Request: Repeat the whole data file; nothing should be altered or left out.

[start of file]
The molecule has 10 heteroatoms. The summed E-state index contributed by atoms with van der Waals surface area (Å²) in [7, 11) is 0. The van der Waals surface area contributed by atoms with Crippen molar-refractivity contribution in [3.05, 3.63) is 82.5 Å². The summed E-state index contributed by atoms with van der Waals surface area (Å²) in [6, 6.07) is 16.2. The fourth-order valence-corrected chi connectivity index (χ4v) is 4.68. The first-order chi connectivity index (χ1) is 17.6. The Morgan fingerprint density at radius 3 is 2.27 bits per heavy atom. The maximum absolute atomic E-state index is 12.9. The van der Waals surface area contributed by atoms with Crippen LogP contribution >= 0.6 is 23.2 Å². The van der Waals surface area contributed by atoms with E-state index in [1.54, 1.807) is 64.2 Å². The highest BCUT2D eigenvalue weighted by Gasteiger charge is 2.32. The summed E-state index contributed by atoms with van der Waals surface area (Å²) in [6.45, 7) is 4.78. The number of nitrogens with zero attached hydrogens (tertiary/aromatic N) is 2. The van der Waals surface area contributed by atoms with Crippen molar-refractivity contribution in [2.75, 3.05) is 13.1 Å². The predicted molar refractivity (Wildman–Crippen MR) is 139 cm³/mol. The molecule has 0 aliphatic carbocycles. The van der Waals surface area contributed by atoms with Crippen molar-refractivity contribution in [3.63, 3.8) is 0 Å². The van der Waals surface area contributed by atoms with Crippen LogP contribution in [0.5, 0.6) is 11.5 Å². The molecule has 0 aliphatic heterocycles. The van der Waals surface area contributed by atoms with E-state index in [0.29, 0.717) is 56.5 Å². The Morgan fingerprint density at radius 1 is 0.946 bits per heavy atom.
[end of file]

The molecule has 10 heteroatoms. The summed E-state index contributed by atoms with van der Waals surface area (Å²) in [7, 11) is 0. The van der Waals surface area contributed by atoms with Crippen molar-refractivity contribution in [3.05, 3.63) is 82.5 Å². The summed E-state index contributed by atoms with van der Waals surface area (Å²) in [6, 6.07) is 16.2. The fourth-order valence-corrected chi connectivity index (χ4v) is 4.68. The first-order chi connectivity index (χ1) is 17.6. The Morgan fingerprint density at radius 3 is 2.27 bits per heavy atom. The maximum absolute atomic E-state index is 12.9. The van der Waals surface area contributed by atoms with Crippen LogP contribution >= 0.6 is 23.2 Å². The van der Waals surface area contributed by atoms with E-state index in [1.54, 1.807) is 64.2 Å². The highest BCUT2D eigenvalue weighted by Gasteiger charge is 2.32. The summed E-state index contributed by atoms with van der Waals surface area (Å²) in [6.45, 7) is 4.78. The number of nitrogens with zero attached hydrogens (tertiary/aromatic N) is 2. The van der Waals surface area contributed by atoms with Crippen molar-refractivity contribution in [2.75, 3.05) is 13.1 Å². The predicted molar refractivity (Wildman–Crippen MR) is 139 cm³/mol. The molecule has 0 aliphatic carbocycles. The van der Waals surface area contributed by atoms with Crippen molar-refractivity contribution in [3.63, 3.8) is 0 Å². The van der Waals surface area contributed by atoms with Crippen LogP contribution in [0.5, 0.6) is 11.5 Å². The molecule has 0 aliphatic heterocycles. The van der Waals surface area contributed by atoms with E-state index in [0.29, 0.717) is 56.5 Å². The Morgan fingerprint density at radius 1 is 0.946 bits per heavy atom.